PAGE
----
strengths and weaknesses of the methods and models that the FAA now uses in developing staffing standards and projections of ASI staffing needs and to advise on potential areas for improvement.

The term “staffing standards” is used in this report to denote the FAA’s concept of sheer numbers of personnel required to fill specified jobs, without regard for quality or skill levels. While the term is often used to refer to levels of qualifications or skills needed by individuals for particular jobs, it is not used in that way by the FAA. The FAA uses “staffing standards” to refer to the numbers of personnel of various job categories deemed appropriate to staff its facilities.1

The distinction between individual and collective standards represents a long-standing functional demarcation used in the professional human resource and staffing community. Determining and providing the number of personnel in various categories that an organization needs to accomplish its goals (the current AVS focus) is a manpower planning and management function, whereas describing and classifying jobs and establishing the knowledge, skills, and abilities (KSA) requirements for each are considered human resource or personnel management functions.

The formal task statement from the FAA’s contract with the National Research Council reads:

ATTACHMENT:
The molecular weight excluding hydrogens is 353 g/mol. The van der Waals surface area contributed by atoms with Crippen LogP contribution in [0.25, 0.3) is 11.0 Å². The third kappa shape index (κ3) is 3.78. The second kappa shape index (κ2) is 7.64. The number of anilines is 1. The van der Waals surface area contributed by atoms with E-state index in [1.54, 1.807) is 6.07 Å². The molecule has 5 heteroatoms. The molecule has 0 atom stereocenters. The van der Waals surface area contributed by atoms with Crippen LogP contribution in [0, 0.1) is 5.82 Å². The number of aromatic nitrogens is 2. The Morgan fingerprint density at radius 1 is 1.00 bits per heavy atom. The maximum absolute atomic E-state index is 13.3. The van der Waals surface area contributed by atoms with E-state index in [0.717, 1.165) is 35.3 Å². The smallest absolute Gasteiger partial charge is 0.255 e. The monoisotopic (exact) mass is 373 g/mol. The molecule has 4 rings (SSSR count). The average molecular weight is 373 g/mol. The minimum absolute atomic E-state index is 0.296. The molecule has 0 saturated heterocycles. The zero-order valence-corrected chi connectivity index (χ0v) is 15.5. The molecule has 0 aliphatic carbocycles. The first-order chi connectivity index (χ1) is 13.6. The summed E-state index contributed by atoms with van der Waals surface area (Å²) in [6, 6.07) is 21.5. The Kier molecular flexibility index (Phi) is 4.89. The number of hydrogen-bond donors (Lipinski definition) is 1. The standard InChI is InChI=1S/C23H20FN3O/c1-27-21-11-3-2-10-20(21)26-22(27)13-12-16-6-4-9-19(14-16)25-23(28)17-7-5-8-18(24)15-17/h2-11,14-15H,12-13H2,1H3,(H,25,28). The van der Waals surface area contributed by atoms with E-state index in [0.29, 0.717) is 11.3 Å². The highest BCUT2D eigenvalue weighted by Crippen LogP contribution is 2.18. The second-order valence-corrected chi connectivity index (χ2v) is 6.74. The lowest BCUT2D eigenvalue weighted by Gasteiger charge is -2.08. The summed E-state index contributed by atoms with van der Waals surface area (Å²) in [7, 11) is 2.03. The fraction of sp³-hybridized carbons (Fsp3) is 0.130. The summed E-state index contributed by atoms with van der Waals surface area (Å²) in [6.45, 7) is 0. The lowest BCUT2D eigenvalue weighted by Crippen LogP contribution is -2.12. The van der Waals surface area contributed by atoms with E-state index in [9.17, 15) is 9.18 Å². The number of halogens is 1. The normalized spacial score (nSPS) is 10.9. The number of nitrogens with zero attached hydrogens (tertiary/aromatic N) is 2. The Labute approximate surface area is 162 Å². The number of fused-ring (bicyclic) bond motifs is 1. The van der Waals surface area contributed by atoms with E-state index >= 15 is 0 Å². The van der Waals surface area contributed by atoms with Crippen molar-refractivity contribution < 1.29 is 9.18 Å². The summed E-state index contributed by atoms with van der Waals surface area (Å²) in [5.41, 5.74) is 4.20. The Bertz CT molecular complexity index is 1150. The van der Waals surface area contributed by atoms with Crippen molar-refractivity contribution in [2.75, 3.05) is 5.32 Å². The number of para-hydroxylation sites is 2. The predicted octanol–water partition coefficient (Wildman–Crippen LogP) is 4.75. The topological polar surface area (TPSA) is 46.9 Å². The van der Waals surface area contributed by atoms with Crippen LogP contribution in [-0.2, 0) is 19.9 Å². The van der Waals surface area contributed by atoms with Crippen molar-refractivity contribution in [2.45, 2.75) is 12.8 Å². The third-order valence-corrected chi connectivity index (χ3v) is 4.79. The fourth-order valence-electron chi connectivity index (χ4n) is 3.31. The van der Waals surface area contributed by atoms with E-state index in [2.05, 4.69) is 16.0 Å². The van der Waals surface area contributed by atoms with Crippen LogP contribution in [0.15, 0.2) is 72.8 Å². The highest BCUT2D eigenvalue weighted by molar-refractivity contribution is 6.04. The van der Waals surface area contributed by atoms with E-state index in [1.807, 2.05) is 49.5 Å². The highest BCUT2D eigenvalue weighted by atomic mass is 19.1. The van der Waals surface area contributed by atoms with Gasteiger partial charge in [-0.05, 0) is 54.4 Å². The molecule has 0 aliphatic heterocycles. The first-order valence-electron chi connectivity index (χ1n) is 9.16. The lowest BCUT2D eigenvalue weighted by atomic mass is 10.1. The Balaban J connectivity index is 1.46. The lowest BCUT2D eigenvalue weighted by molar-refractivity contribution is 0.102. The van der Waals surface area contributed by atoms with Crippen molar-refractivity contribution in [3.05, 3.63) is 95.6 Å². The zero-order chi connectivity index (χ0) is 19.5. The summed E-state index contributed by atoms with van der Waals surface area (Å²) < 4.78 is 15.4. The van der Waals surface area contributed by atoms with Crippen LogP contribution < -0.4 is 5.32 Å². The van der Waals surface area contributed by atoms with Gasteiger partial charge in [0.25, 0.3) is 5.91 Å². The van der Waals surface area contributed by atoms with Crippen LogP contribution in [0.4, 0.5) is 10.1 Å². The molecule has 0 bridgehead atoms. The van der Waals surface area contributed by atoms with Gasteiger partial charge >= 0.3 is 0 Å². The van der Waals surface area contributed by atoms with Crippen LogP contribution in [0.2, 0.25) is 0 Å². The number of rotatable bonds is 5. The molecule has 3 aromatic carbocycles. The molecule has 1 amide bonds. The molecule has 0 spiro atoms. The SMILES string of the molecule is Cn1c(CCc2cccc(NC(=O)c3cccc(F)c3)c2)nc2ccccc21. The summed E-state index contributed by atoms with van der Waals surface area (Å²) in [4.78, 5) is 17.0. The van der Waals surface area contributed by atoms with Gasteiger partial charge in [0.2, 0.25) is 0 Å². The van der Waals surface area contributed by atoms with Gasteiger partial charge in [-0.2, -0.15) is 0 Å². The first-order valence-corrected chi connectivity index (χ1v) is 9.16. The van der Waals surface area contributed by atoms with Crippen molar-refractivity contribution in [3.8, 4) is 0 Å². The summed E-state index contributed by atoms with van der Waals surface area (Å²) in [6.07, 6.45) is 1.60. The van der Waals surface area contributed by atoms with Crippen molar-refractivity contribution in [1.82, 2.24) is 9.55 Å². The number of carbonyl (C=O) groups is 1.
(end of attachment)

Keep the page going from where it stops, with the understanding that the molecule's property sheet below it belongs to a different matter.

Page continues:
1. Critically examine the current staffing standards for FAA Aviation Safety Inspectors and the assumptions underlying those standards. The committee will confine its study to ASIs only; other inspector jobs will not be considered. The committee will not consider issues of compensation, work rules, or similar labor relations matters.

  2. Gather information about the ASI job series and about the specific factors that may characterize the FAA as an organization and the ASI job series that would influence the choice of methods that might best be used to develop staffing standards; for example, it will compare engineered to performance-based staffing standards.

  3. Review the staffing models, methodologies, and tools currently available, and some of those in use at other organizations with important similarities to the FAA, and determine which might be applicable or adaptable to the FAA’s needs.

  4. Propose models, methods, and tools that would enable the FAA to more accurately estimate ASI staffing needs and allocate staffing resources at the national, regional, and facility levels, particularly in light of the occasional but urgent need to reallocate resources on short notice.

  5. Estimate the approximate cost and length of time needed to develop the appropriate models.


Throughout the report we have tried to use the term “staffing” to denote only manpower-related functions or issues.

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